March 1 — Do you have a favorite female ancestor? One you are drawn to or want to learn more about? Write down some key facts you have already learned or what you would like to learn and outline your goals and potential sources you plan to check.
One of the first ancestors that I wrote about was Tamesin Hall Glover, saying "Tamesin is one of my favorite ancestors to daydream about."
March 2 — Post a photo of one of your female ancestors. Who is in the photo? When was it taken? Why did you select this photo?
I have posted most of the pictures I have. I chose this post because I know I am related to these women but I am not certain who they are: Nameless Faces
March 3 — Do you share a first name with one of your female ancestors? Perhaps you were named for your great-grandmother, or your name follows a particular naming pattern. If not, then list the most unique or unusual female first name you’ve come across in your family tree.
I was named for my great-grandmother, Charlotte Hollington Berry Sanders.
I have a few names that I think are unusual in my family. Tamesin, which in later generations became Tamerson, Ruhamah, Zipporah and Relief spring to mind.
March 4 — Do you have marriage records for your grandparents or great-grandparents? Write a post about where they were married and when. Any family stories about the wedding day? Post a photo too if you have one.
I have three marriage certificates from my paternal line.
Kelly - Berry Marriage
White - Kelly Marriage
Craig - White Marriage
March 5 — How did they meet? You’ve documented marriages, now, go back a bit. Do you know the story of how your parents met? Your grandparents?My parents met in the Navy and I've shared their story here.
My paternal grandparents lived next door to each other.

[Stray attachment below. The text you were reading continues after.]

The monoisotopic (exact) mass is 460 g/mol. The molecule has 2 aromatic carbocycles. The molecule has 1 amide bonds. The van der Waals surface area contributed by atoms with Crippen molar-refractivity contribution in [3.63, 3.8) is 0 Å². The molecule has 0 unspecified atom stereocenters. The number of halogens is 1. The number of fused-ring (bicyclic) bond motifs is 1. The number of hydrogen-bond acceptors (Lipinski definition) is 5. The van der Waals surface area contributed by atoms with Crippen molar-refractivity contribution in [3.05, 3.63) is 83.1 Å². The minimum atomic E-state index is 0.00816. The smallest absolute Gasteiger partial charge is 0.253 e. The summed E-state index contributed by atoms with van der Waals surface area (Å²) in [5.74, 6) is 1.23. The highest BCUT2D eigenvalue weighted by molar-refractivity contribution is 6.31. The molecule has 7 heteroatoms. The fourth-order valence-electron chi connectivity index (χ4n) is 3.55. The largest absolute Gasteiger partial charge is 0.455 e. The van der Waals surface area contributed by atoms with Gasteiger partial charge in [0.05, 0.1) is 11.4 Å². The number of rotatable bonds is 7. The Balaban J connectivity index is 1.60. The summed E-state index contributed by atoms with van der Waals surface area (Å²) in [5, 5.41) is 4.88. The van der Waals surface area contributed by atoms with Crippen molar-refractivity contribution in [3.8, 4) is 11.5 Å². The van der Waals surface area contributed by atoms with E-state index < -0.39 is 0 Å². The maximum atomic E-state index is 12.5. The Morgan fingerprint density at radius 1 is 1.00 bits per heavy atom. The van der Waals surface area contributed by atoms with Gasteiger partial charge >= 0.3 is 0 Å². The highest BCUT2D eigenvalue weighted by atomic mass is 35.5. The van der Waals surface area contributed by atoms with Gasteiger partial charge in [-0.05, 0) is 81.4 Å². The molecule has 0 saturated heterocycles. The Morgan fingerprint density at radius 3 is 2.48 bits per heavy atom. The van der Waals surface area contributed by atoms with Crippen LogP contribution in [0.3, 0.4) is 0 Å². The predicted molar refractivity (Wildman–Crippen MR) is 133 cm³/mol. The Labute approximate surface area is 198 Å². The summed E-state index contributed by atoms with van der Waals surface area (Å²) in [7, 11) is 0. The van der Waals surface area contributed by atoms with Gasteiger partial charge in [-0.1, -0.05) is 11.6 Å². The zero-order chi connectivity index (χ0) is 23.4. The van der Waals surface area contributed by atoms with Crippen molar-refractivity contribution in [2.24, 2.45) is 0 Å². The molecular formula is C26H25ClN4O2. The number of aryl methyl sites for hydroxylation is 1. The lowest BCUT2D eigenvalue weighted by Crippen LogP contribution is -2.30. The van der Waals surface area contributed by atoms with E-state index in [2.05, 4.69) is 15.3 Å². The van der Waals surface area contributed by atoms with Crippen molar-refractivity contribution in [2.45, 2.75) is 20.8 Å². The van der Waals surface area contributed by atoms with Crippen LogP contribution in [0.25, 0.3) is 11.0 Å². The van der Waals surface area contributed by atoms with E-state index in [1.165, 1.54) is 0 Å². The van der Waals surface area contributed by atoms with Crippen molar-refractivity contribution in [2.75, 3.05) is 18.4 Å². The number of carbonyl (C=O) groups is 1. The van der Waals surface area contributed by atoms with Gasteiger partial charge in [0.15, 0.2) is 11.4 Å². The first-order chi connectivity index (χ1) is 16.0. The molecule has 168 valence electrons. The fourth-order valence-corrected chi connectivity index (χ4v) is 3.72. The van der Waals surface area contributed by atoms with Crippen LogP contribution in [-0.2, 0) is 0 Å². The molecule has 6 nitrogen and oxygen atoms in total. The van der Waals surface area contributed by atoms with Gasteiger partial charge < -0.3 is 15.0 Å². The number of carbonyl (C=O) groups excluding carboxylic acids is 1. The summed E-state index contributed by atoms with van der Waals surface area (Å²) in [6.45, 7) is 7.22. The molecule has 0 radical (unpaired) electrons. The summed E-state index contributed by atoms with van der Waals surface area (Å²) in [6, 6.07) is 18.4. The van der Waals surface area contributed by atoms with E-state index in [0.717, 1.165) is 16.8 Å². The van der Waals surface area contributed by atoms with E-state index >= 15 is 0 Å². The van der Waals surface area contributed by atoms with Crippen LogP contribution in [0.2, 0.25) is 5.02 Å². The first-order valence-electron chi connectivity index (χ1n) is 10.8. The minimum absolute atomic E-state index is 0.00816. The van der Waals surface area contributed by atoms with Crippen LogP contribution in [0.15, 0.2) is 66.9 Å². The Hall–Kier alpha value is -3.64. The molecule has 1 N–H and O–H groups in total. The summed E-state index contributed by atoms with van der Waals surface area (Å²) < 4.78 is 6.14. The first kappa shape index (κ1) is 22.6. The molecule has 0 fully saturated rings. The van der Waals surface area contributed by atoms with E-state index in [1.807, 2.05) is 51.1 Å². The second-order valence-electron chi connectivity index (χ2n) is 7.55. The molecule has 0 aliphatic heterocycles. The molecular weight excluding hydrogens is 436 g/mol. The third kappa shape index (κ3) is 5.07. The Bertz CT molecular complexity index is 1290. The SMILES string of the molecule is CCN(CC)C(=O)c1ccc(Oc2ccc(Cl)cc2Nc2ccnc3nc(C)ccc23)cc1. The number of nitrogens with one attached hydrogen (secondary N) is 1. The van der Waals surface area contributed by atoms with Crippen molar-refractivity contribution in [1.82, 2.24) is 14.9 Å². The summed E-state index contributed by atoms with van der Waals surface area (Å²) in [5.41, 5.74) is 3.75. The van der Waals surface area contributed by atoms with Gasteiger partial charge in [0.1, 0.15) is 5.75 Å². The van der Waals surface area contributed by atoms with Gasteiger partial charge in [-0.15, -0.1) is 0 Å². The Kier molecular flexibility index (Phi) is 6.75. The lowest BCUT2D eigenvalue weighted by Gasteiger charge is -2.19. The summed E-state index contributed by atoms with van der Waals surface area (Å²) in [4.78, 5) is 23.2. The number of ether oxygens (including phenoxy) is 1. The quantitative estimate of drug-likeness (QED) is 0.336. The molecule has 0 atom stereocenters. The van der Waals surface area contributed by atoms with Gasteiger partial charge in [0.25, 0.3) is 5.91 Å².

My maternal grandparents were cousins.
March 6 — Describe an heirloom you may have inherited from a female ancestor (wedding ring or other jewelry, china, clothing, etc.) If you don’t have any, then write about a specific object you remember from your mother or grandmother, or aunt (a scarf, a hat, cooking utensil, furniture, etc.)
This ring, while truly an antique, has very little monetary value but it is invaluable to me. There are two diamond chips in the center of two opals. It is my great-grandmother's engagement ring dating back to 1893. It was passed to me as her namesake. My dad gave it to me when I was 15 or 16 and I wore it all the time until I damaged he band in the back. I looked into having it repaired but any repair might damage the inscription, "J to L 1893," so damaged it will remain. I still wear it occasionally. (She went by Lottie so I was called Charlotte or Charley.)
March 7 — Share a favorite recipe from your mother or grandmother’s kitchen. Why is this dish your favorite? If you don’t have one that’s been passed down, describe a favorite holiday or other meal you shared with your family.
OK, I'm from a line of women who do not like to cook. Growing up we had well done beef and potatoes for most meals with an occasion spaghetti dinner thrown in. Turkey was served only for Thanksgiving and sometimes Christmas with ham at Easter.
While I don't have many memories of my grandmother actually cooking, I have shared memories of her kitchen.